29 Facts About Tosca


Tosca is an opera in three acts by Giacomo Puccini to an Italian libretto by Luigi Illica and Giuseppe Giacosa.

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The work, based on Victorien Sardou's 1887 French-language dramatic play, La Tosca, is a melodramatic piece set in Rome in June 1800, with the Kingdom of Naples's control of Rome threatened by Napoleon's invasion of Italy.

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Tosca premiered at a time of unrest in Rome, and its first performance was delayed for a day for fear of disturbances.

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Musically, Tosca is structured as a through-composed work, with arias, recitative, choruses and other elements musically woven into a seamless whole.

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Tosca complained about the reception La Tosca had received in Italy, particularly in Milan, and warned that other composers were interested in the piece.

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Tosca withdrew from the agreement, which Ricordi then assigned to the composer Alberto Franchetti.

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When Puccini became interested in Tosca, Ricordi was able to get Franchetti to surrender the rights so he could recommission Puccini.

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Tosca enters and suspiciously asks Cavaradossi what he has been doing – she thinks that he has been talking to another woman.

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Tosca reassures Tosca of his fidelity and asks her what eyes could be more beautiful than her own: "Qual'occhio al mondo" .

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Tosca falls for his deceit; enraged, she rushes off to confront Cavaradossi.

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Scarpia, at supper, sends a note to Tosca asking her to come to his apartment, anticipating that two of his goals will soon be fulfilled at once.

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Tosca's enters the apartment in time to see Cavaradossi being escorted to an antechamber.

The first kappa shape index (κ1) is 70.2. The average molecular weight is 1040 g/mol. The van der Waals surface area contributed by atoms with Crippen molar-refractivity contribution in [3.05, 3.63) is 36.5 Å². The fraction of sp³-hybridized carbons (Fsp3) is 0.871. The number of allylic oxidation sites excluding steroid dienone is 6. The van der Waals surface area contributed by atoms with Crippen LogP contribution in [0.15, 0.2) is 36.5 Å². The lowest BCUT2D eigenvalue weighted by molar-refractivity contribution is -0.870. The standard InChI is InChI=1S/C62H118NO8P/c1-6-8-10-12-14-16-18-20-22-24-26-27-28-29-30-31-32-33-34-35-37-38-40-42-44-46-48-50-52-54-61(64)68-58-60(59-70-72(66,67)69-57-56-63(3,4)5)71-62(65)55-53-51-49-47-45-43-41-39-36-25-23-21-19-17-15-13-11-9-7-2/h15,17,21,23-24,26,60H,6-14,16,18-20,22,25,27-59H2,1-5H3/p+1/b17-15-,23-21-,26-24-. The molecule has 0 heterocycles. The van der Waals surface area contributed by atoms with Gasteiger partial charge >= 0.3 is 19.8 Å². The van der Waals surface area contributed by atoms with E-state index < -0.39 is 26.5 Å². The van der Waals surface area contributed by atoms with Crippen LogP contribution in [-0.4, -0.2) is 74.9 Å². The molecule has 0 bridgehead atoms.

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Tosca's resists, but the sound of screams coming through the door eventually breaks her down, and she tells Scarpia to search the well in the garden of Cavaradossi's villa.

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Tosca is devastated to discover that Tosca has betrayed his friend.

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Scarpia, now alone with Tosca, proposes a bargain: if she gives herself to him, Cavaradossi will be freed.

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Tosca's is revolted, and repeatedly rejects his advances, but she hears the drums outside announcing an execution.

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Tosca's tries to offer money, but Scarpia is not interested in that kind of bribe: he wants Tosca herself.

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Tosca tells Spoletta to arrange a mock execution, both men repeating that it will be "as we did with Count Palmieri", and Spoletta exits.

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Tosca insists that Scarpia must provide safe-conduct out of Rome for herself and Cavaradossi.

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Tosca begins to write, but is soon overwhelmed by memories: "E lucevan le stelle" .

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Tosca enters and shows him the safe-conduct pass she has obtained, adding that she has killed Scarpia and that the imminent execution is a sham.

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Sardou's five-act play La Tosca contains a large amount of dialogue and exposition.

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The opening page of the autograph Tosca score, containing the motif that would be associated with Scarpia, is dated January 1898.

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Tosca adapted the music to the exact pitch of the great bell of St Peter's Basilica, and was equally diligent when writing the music that opens act 3, in which Rome awakens to the sounds of church bells.

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Tosca journeyed to Rome and went to the Castel Sant'Angelo to measure the sound of matins bells there, as they would be heard from its ramparts.

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Nevertheless, any public doubts about Tosca soon vanished; the premiere was followed by twenty performances, all given to packed houses.

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Puccini wrote that Tosca was "[a] complete triumph", and Ricordi's London representative quickly signed a contract to take Tosca to New York.

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Tosca joins with the chorus in the final statement "Te aeternum Patrem omnis terra veneratur", before the act ends with a thunderous restatement of the Scarpia motif.

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Tosca is scored for three flutes ; two oboes; one English horn; two clarinets in B-flat; one bass clarinet in B-flat; two bassoons; one contrabassoon; four French horns in F; three trumpets in F; three tenor trombones; one bass trombone; a percussion section with timpani, cymbals, cannon, one triangle, one bass drum, one glockenspiel, and six church bells; one celesta, one pipe organ; one harp; and strings.

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